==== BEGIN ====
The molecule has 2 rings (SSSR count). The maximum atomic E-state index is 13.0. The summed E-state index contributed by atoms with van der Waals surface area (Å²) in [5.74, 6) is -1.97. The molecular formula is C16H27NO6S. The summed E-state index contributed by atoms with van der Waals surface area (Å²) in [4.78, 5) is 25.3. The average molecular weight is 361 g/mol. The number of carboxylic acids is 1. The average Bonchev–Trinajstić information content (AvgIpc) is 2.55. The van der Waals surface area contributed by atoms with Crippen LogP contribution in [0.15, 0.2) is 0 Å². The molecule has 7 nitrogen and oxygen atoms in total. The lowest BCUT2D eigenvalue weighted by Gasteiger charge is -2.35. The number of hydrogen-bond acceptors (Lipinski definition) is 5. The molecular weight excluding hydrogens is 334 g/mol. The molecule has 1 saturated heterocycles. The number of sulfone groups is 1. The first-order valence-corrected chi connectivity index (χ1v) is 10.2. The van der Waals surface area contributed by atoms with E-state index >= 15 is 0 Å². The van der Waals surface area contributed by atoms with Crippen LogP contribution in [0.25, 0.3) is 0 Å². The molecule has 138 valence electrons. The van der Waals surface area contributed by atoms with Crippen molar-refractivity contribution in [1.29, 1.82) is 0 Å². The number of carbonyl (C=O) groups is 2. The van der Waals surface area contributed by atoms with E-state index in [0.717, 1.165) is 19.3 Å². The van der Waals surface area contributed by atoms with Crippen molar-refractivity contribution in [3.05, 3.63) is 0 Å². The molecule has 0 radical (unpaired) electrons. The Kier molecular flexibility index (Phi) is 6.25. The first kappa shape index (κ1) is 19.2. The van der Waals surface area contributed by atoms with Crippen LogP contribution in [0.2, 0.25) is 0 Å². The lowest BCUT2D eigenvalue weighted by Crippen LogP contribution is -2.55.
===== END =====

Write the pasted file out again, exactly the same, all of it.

The molecule has 2 rings (SSSR count). The maximum atomic E-state index is 13.0. The summed E-state index contributed by atoms with van der Waals surface area (Å²) in [5.74, 6) is -1.97. The molecular formula is C16H27NO6S. The summed E-state index contributed by atoms with van der Waals surface area (Å²) in [4.78, 5) is 25.3. The average molecular weight is 361 g/mol. The number of carboxylic acids is 1. The average Bonchev–Trinajstić information content (AvgIpc) is 2.55. The van der Waals surface area contributed by atoms with Crippen LogP contribution in [0.15, 0.2) is 0 Å². The molecule has 7 nitrogen and oxygen atoms in total. The lowest BCUT2D eigenvalue weighted by Gasteiger charge is -2.35. The number of hydrogen-bond acceptors (Lipinski definition) is 5. The molecular weight excluding hydrogens is 334 g/mol. The molecule has 1 saturated heterocycles. The number of sulfone groups is 1. The first-order valence-corrected chi connectivity index (χ1v) is 10.2. The van der Waals surface area contributed by atoms with E-state index >= 15 is 0 Å². The van der Waals surface area contributed by atoms with Crippen LogP contribution in [0.25, 0.3) is 0 Å². The molecule has 138 valence electrons. The van der Waals surface area contributed by atoms with Crippen molar-refractivity contribution in [1.29, 1.82) is 0 Å². The number of carbonyl (C=O) groups is 2. The van der Waals surface area contributed by atoms with E-state index in [0.717, 1.165) is 19.3 Å². The van der Waals surface area contributed by atoms with Crippen molar-refractivity contribution in [3.05, 3.63) is 0 Å². The molecule has 0 radical (unpaired) electrons. The Kier molecular flexibility index (Phi) is 6.25. The first kappa shape index (κ1) is 19.2. The van der Waals surface area contributed by atoms with Crippen LogP contribution in [0.2, 0.25) is 0 Å². The lowest BCUT2D eigenvalue weighted by Crippen LogP contribution is -2.55.